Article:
My husband and I are working on some small home maintenance projects right now, little things that slid through the cracks during our younger child’s first year of life and our perpetual sleep deprivation. It’s good and generally satisfying work, but my husband gets peeved every time a Lowe’s commercial pops up with the tagline “Never stop improving.”
There’s an assumption in the slogan: spend more, do more, be more — as if our house exists only for its resale value and not as our home. It’s not that either of us opposes home maintenance (or even home improvement) or the desire to make our surroundings comfortable and beautiful. It’s more that we can get swept away so easily by a relentless drive to improve our houses (or our bodies or our bank accounts or our wardrobes, etc.) that we miss the purpose and the joy of the original blessing.
The path to perfection is illusory and unending, and the more we strive to be better, the more we see flaws all around us. As certifiable perfectionists and relentlessly self-improving people (though not boulangerie owners), my husband and I know all too well that “never stop improving,” when applied to life or Lowe’s, is a trap.
This column springs from a conversation we had during a 9-mile run disguised as our date for the week. I love running with my husband, but on this particular day it was 90 degrees and humid, and I was nursing an ankle injury. Somewhere on the rail trail, it occurred to me that we were not actually having fun, making this excursion kind of a crummy date. We stopped running and redeemed our remaining date time, but it also led to a serious conversation about keeping the Sabbath — or really any Sabbath.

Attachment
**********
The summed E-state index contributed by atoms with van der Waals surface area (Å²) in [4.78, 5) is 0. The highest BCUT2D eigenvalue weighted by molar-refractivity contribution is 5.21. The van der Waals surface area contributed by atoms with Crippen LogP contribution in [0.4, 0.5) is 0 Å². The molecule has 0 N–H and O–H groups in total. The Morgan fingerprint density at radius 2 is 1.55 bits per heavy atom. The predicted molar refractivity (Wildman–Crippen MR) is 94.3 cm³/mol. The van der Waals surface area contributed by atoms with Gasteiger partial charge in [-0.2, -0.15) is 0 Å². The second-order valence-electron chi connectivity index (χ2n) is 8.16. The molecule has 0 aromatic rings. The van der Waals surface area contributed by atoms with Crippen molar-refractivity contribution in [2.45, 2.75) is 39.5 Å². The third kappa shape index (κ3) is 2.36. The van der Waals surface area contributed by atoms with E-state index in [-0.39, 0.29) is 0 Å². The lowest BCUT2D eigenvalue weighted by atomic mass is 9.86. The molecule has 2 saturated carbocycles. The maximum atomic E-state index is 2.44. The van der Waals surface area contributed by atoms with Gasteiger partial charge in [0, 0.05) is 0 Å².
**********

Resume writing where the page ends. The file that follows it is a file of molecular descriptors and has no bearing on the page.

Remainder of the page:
Somewhere in the depressing silence after that question, my husband started quoting Puritan poet George Herbert’s “The Pulley.” In the poem (short and more than worth reading for yourself in full), God pours out a glass of blessings on mankind but ultimately decides to withhold the blessing of rest. This divine decision stems from the realization that if we were given everything, we’d worship the gifts instead of the Giver:
And rest in Nature, not the God of Nature:
So both should losers be.
Instead, God withholds rest, acknowledging:
If goodnesse leade him not, yet wearinesse
May tosse him to my breast.
Perhaps, Herbert muses, we’ll perform the spiritual equivalent of stopping mid-run because it’s hot and humid and we’re basically broken, so that pain and exhaustion will drive us from the rail trail to the place of rest God maintains for us. It’s just that I think that’s true for me too often, and that’s not the way God wants it to be.
He made the Sabbath for me — as a gift and a tool to make the rest of time easier, just like a pulley helps us move heavy loads. I don’t get time off from parenting, but I still often get to choose between a Sabbath and “never stop improving.” One helps me to see and value the blessings of my life, while the other fixes my perspective on fault finding.
I need to choose a Sabbath more because it is good for me and God’s desire for me. And living the life of God’s desiring will always be an improvement.